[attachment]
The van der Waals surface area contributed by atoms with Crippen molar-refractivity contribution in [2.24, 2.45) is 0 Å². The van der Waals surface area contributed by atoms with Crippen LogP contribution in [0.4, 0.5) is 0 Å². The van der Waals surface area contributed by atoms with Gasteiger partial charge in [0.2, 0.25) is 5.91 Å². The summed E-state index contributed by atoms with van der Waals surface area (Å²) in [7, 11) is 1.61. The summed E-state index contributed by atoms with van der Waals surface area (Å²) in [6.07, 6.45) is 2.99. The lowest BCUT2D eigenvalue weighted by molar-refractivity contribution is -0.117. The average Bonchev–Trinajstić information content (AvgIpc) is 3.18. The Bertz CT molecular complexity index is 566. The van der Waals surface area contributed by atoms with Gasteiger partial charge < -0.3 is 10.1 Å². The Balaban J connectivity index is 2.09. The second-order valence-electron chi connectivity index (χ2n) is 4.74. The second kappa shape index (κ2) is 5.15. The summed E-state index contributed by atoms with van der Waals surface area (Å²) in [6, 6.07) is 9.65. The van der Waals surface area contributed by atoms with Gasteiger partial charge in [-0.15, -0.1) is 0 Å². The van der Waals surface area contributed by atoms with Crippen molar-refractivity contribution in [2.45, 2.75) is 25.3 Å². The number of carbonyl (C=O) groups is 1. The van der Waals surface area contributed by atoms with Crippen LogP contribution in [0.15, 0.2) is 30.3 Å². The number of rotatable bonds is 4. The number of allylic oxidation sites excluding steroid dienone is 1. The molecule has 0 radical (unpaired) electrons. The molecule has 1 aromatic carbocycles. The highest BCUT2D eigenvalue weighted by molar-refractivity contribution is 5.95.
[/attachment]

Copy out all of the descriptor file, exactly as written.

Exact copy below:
The van der Waals surface area contributed by atoms with Crippen molar-refractivity contribution in [2.24, 2.45) is 0 Å². The van der Waals surface area contributed by atoms with Crippen LogP contribution in [0.4, 0.5) is 0 Å². The van der Waals surface area contributed by atoms with Gasteiger partial charge in [0.2, 0.25) is 5.91 Å². The summed E-state index contributed by atoms with van der Waals surface area (Å²) in [7, 11) is 1.61. The summed E-state index contributed by atoms with van der Waals surface area (Å²) in [6.07, 6.45) is 2.99. The lowest BCUT2D eigenvalue weighted by molar-refractivity contribution is -0.117. The average Bonchev–Trinajstić information content (AvgIpc) is 3.18. The Bertz CT molecular complexity index is 566. The van der Waals surface area contributed by atoms with Gasteiger partial charge < -0.3 is 10.1 Å². The Balaban J connectivity index is 2.09. The second-order valence-electron chi connectivity index (χ2n) is 4.74. The second kappa shape index (κ2) is 5.15. The summed E-state index contributed by atoms with van der Waals surface area (Å²) in [6, 6.07) is 9.65. The van der Waals surface area contributed by atoms with Gasteiger partial charge in [-0.15, -0.1) is 0 Å². The van der Waals surface area contributed by atoms with Crippen molar-refractivity contribution in [2.45, 2.75) is 25.3 Å². The number of carbonyl (C=O) groups is 1. The van der Waals surface area contributed by atoms with Crippen LogP contribution in [0.15, 0.2) is 30.3 Å². The number of rotatable bonds is 4. The number of allylic oxidation sites excluding steroid dienone is 1. The molecule has 0 radical (unpaired) electrons. The molecule has 1 aromatic carbocycles. The highest BCUT2D eigenvalue weighted by molar-refractivity contribution is 5.95.